It may not have been Kansas, but Jaynes came from Lawrence to throw what turned out to be a $1,500 touchdown pass to the future Steeler Swann. This is back when the winners got paid and on this day each player on the North got $1,500.
"That was a lot of jawing in 1974. We really wanted to win that sucker," Lapham said. "I loved Lynn Swann. Then I hated Lynn Swann."
Lapham also loved his scholarship. So he called the Syracuse athletic department to make sure he didn't forfeit the rest of it by taking the money.
"This was before the NCAA started coming down on everything," Lapham said, "so they said it was OK."
Lapham made his real money showing the scouts he could pass block. He was coming out of the Cuse's unbalanced line as a feared, straight-ahead run blocker, but he wanted to show them he was athletic enough to pull and protect.
He got his shot in Mobile against Indiana's Carl Barzilauskas, a guy that went to the Jets with the sixth pick in the draft.
"When I was able to do pretty well against a guy like Barzilauskas, that was a huge thing to show I just wasn't an unbalanced lineman that came out of a team that always ran it," Lapham said.
Bengals president Mike Brown, then the assistant general manager, was on the 265-pound Lapham for almost a month before Mobile after first seeing him getting his ankles taped on a Blue-Gray Game training table.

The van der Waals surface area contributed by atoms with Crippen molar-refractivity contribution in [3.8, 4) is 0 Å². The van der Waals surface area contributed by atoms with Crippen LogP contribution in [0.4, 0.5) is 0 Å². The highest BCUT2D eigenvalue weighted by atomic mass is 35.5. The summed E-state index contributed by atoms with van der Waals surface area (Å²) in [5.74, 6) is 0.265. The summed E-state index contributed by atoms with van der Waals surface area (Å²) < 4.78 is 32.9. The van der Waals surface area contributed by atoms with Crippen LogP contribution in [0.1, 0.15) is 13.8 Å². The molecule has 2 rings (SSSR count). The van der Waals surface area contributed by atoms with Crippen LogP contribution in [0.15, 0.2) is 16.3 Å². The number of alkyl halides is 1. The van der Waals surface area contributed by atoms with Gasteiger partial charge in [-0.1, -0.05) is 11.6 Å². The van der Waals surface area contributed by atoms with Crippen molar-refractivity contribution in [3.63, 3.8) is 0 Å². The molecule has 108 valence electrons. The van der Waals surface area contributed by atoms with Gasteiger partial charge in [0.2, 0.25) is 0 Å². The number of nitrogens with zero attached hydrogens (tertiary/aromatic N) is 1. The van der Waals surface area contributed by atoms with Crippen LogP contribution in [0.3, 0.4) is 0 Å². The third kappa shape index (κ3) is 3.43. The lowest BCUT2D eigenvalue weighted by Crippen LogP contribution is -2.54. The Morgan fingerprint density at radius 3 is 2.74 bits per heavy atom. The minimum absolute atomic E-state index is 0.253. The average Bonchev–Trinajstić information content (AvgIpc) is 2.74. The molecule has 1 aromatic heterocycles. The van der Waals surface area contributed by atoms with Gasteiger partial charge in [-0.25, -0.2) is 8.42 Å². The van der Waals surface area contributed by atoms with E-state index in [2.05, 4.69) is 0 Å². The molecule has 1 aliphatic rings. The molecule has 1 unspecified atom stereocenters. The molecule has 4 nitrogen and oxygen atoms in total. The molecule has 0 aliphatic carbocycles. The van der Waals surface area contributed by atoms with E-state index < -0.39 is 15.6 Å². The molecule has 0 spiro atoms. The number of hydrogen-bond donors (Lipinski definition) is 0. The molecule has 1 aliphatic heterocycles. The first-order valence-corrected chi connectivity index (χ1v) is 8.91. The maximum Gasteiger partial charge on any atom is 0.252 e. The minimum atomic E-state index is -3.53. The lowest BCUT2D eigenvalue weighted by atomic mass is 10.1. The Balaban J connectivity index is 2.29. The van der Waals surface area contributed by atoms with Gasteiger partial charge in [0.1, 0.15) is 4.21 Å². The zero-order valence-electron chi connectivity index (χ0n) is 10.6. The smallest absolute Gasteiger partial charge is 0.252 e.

"They weren't as insistent on weight training. He just came out of the can big," Brown recalled. "I was impressed how he played in the Blue-Gray game. He looked the part. Back then you went by feel by golly more than by all the detail we have today."
In the end, really, it may not be all that different as Lapham scanned a practice 46 years later.
"It's true today as it was true back then," Lapham said, "If you decide to do it, you have to treat every practice like I'm out there validating myself or eliminating myself. Every day I'm saying, 'I belong,' or 'I'm not good enough.' If you feel like you didn't have a good day, you say you can't let that happen again. If you have a good day, stack them. That's how I thought about it. Validating or eliminating."
Then he was off, looking for his camera operator and his microphone.